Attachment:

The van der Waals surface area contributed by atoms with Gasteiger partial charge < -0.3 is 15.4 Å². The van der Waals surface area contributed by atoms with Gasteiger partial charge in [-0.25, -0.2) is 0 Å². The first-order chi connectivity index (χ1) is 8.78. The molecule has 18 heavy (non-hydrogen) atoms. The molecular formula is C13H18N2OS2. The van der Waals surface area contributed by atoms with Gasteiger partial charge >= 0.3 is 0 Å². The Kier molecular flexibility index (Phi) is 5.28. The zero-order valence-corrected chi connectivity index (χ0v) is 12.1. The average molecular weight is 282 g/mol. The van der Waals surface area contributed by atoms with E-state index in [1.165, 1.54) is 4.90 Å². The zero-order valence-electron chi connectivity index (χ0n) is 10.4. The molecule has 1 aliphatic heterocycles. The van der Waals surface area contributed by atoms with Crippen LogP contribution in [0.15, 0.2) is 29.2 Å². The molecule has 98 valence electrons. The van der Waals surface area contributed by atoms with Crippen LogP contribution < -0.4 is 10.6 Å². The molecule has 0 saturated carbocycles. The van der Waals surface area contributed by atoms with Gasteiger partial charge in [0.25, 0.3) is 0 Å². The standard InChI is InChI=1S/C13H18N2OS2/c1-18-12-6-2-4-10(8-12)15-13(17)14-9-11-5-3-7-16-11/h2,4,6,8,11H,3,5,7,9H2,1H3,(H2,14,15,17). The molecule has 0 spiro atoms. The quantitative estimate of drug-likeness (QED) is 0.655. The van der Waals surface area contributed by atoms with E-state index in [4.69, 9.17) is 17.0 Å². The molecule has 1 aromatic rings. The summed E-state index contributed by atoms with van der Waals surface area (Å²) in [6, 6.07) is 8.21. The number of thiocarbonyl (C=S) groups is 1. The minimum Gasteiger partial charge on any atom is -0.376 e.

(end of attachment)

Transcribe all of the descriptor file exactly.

The van der Waals surface area contributed by atoms with Gasteiger partial charge < -0.3 is 15.4 Å². The van der Waals surface area contributed by atoms with Gasteiger partial charge in [-0.25, -0.2) is 0 Å². The first-order chi connectivity index (χ1) is 8.78. The molecule has 18 heavy (non-hydrogen) atoms. The molecular formula is C13H18N2OS2. The van der Waals surface area contributed by atoms with Gasteiger partial charge >= 0.3 is 0 Å². The Kier molecular flexibility index (Phi) is 5.28. The zero-order valence-corrected chi connectivity index (χ0v) is 12.1. The average molecular weight is 282 g/mol. The van der Waals surface area contributed by atoms with E-state index in [1.165, 1.54) is 4.90 Å². The zero-order valence-electron chi connectivity index (χ0n) is 10.4. The molecule has 1 aliphatic heterocycles. The van der Waals surface area contributed by atoms with Crippen LogP contribution in [0.15, 0.2) is 29.2 Å². The molecule has 98 valence electrons. The van der Waals surface area contributed by atoms with Crippen LogP contribution < -0.4 is 10.6 Å². The molecule has 0 saturated carbocycles. The van der Waals surface area contributed by atoms with Gasteiger partial charge in [0.25, 0.3) is 0 Å². The standard InChI is InChI=1S/C13H18N2OS2/c1-18-12-6-2-4-10(8-12)15-13(17)14-9-11-5-3-7-16-11/h2,4,6,8,11H,3,5,7,9H2,1H3,(H2,14,15,17). The molecule has 0 spiro atoms. The quantitative estimate of drug-likeness (QED) is 0.655. The van der Waals surface area contributed by atoms with E-state index in [4.69, 9.17) is 17.0 Å². The molecule has 1 aromatic rings. The summed E-state index contributed by atoms with van der Waals surface area (Å²) in [6, 6.07) is 8.21. The number of thiocarbonyl (C=S) groups is 1. The minimum Gasteiger partial charge on any atom is -0.376 e.